My practice leaves me in humility, humble before the shortcomings of myself and my teachers. It’s okay to not have it figured out. Some are into the theory, some into the application of the theory to one’s life, some into both. All of us are needed, and whatever place we are in our explorations is perfect.

“We may not have it all together, but together we have it all.” ~ Primo Lombardi

I watched a show the other day on the wisdom of the collective. It was about the accuracy of the expert vs. the crowd. There was a cow, an expert, and a crowd. When asked how much they thought the cow weighed, the crowd all put a note with their guess in a box.

The expert made his guess, and then the average of the crowd’s guess was compared to the guess of the expert.

Even though some people in the crowd had been way off, with guesses of 200 kg or 1200 kg, when the collective guess was added together and then divided into an average, it was more accurate than the expert’s. The cow weighed 584 kilos — the crowd guessed 581 kg, and the expert 495 kg!

Spiritual practice, in my opinion, gets dangerous when the wisdom of the collective is ignored over the opinions of the expert. There is a need for all of us to be led to a certain extent, to be held and guided on in what is the right direction.

But there comes a time when we have to break away from the ideas of someone else and start to listen very closely to our own being. What am I experiencing?

I asked a very sweet Zen teacher the other day: “What is the problem? Really, what is the problem?”

He didn’t understand me. It was a poorly articulated question! I wanted him to give me his view of the problem of life.

“Since we are all trying to solve the existential dilemma, what is your take on the problem? What is really the problem with being a human being and being okay with that?” is what I wanted to ask.

Is a lineage valuable if it devalues holistic humanness?

I see the worth in, and have reaped humongous benefit from, sticking to a tradition — great benefit by seeing where I get stuck in my own conditioning. It’s taken me to a place where many patterns of reaction have faded since I’ve realized their true nature as untrue.

I still act out many of my patterns; oh yes sir, I do! But less.

I thank all the teachers I have met and who have guided me to this recognition. I am greatly indebted to you, you have my love and total adoration.

But I still have to ask: “What is the real problem, can you articulate?”

Because it may turn out that you are listening to someone guiding you towards the solution of something that for you is not even a problem! If it’s not a problem to be a human being having a human experience, well whoopee, how unuseful to try to solve that sucker.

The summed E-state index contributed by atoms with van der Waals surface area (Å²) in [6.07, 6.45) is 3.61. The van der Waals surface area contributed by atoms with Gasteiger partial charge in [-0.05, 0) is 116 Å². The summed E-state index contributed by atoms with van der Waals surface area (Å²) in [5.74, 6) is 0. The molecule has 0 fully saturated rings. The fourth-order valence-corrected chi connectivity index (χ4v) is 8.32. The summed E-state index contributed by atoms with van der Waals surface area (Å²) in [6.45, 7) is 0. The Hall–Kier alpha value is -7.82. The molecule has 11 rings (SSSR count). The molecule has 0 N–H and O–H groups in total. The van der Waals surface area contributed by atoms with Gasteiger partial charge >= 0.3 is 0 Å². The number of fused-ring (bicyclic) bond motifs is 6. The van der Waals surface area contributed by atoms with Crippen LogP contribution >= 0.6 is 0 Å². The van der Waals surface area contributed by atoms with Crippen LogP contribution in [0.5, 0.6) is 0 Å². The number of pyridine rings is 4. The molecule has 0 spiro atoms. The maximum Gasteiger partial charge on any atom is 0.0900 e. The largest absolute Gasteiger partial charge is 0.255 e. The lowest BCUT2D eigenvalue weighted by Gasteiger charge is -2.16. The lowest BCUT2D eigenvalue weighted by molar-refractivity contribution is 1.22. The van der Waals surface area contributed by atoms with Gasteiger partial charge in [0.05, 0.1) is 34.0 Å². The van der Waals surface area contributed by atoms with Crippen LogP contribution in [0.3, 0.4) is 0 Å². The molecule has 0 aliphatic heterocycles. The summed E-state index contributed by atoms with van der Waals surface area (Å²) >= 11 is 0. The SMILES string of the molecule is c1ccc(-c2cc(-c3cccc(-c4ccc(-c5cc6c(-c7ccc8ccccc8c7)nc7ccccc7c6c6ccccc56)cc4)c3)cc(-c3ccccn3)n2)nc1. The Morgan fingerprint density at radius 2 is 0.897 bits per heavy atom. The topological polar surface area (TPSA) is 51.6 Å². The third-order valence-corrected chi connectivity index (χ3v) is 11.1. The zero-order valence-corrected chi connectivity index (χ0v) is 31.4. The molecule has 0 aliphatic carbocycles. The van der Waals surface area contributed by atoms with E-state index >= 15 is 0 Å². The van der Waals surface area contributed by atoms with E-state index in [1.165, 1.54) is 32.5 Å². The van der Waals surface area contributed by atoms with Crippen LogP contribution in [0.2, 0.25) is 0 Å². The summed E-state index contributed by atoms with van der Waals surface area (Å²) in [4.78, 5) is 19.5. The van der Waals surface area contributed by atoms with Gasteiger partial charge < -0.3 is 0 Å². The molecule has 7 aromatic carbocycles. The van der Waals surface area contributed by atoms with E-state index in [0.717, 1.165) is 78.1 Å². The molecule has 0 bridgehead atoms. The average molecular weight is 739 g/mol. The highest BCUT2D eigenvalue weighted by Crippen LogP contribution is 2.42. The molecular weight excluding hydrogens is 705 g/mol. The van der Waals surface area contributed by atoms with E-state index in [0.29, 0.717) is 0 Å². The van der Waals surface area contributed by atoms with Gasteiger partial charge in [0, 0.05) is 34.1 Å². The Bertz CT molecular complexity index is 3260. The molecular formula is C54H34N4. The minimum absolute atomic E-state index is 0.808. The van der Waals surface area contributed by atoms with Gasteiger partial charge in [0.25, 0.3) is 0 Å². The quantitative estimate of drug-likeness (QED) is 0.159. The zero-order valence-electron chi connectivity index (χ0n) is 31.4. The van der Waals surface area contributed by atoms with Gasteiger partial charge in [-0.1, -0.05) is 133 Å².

If I don’t investigate and find out what my  opinion is, it means that I refuse to take a chance at the weight of the cow. And then, maybe, the collective wisdom is less because of me. Who knows?

If we put all the traditions together, stir them up and then divide them the middle way, holding all parts of all things together, will it turn out to be closer to the truth than either one of the lineages separate from each other?

Experience is bigger and more down to earth than tradition. Knowledge sure helps anchor the experience, articulating the experience, but it can never be the experience. When a map is close to shared experience, it makes it easy to find the way, even when you enter new terrain.

If only one part of you gets the say — only intellectual reasoning, or only experience — well, we all know what happens then: there is a disconnect, and each disowned part will in some way start to make itself heard by injury, exhaustion, stress, sleeplessness, or in any other way it expresses itself.

The detour.

Your detour will add to the collective wisdom and become part of the evolution of a tradition. Your opinion will be rebelled against by next generation who will be looked down upon by the generation after that. It’s how we grow, how we learn. It’s the gift of a lineage.

It gives a boundary, something to consider, rebel and grow against.

But never comply because someone else told you so! Or because I told you so…

So we follow the orange signs and go about our lives, taking the longer, more eventful scenic route. Perhaps by the holy river Ganges.

P.S. Thank you, sweet man, for blessing my mala in the Ganges. You taught me something valuable that evening: that we are all human, and at times, we all use power to get what we want, and others may see straight through us while we are at it. If we are lucky, our behavior gives the other a smile of recognition and serves as a reminder to stay real. So, thank you for the reminder.



{Sweet Blessings}